"The glass escalator explains why men out-earn women, even in predominately female professions like nursing and teaching."
This week on Ask a Woman
our guest expert, Professor Christine L. Williams
, Chair of the University of Texas at Austin’s Sociology department, explores the phenomenon of the “glass escalator.” Dr. Williams studies gender, race, and class inequality in the workplace. She is the author of Inside Toyland: Working, Shopping, and Social Inequality
(2006), which exposes how these forms of inequality are embedded within consumer culture through an examination of low-wage retail workers. She is currently studying the careers of women scientists in the oil and gas industry. Dr. Williams teaches courses on gender, sexualities, labor, and qualitative research methods. She recently published a study on gender and team structure, the results of which were detailed in an article
put forth by Stanford University’s Gender Institute.
My team at work is made up of mostly women, and I've noticed that I've been getting greater visibility and praise than my equally skilled female teammates. How can I ensure that the women I work with get equal treatment?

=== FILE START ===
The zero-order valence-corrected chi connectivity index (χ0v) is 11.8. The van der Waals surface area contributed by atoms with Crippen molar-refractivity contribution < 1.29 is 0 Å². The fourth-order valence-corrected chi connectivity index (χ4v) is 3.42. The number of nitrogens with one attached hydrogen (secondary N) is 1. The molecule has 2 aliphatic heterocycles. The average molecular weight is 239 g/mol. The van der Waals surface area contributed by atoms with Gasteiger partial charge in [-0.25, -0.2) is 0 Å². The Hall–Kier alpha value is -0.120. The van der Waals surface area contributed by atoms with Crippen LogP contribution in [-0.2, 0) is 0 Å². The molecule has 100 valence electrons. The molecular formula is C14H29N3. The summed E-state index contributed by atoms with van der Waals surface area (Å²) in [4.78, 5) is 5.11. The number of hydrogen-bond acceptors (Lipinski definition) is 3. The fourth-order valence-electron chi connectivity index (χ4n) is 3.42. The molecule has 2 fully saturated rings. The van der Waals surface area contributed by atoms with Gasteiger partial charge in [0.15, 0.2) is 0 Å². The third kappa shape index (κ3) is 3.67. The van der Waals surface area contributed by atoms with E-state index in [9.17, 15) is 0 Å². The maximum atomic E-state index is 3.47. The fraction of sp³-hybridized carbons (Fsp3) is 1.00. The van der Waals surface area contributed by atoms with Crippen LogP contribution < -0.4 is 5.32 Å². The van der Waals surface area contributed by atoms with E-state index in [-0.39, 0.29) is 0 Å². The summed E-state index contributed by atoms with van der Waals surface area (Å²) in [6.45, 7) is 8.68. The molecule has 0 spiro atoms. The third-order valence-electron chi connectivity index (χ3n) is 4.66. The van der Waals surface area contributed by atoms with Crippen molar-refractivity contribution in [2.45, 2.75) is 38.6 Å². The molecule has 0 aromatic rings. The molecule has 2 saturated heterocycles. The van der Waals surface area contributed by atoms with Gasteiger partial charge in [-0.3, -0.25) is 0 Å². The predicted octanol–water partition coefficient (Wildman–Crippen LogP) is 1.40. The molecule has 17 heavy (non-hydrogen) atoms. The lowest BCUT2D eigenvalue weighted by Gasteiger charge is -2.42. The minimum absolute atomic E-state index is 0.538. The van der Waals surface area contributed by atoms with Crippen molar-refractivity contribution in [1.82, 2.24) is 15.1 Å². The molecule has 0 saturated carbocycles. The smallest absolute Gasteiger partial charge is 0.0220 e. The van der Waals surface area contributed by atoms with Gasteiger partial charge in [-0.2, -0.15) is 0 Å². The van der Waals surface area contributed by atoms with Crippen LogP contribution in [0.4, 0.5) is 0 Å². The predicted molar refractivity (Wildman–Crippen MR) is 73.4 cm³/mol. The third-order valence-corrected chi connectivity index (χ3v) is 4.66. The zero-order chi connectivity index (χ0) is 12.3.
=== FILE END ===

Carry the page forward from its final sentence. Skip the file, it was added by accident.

This sounds like a classic case of the “glass escalator
.” We have all heard of the “glass ceiling,” the hidden barriers that women face in male-dominated work settings. The glass escalator refers to the hidden advantages that accrue to men when they are in the minority. Stereotypes about masculinity, such as the beliefs that men are naturally more intelligent and make better leaders than women, tend to enhance men’s careers, whether or not they are in the minority. Consequently, men make more money than women do, even in predominately female professions like nursing and teaching.
The team structure provides additional hidden advantages to men. By the very nature of teamwork, the individual’s contribution to the final product is obscured. In order to achieve recognition and rewards for their contributions, individuals working on teams must be willing and able to stand out from the group and advertise their accomplishments. A number of studies
suggest that this apparently gender-neutral requirement may be easier for men to fulfill than it is for women. Women may be regarded negatively when they promote themselves; they are more likely to be viewed as “aggressive” than “assertive.” Research also suggests that minority men and women who engage in self-promotion may be viewed negatively by their white colleagues and supervisors
The answer is not
more assertiveness training for minorities and women. Rather, teams should be required to identify objective and measureable standards for individual success. Those standards ideally should include at least some traits more commonly associated with women, such as being collaborative and empathic, so that women have a better chance of achieving the recognition and credit they deserve.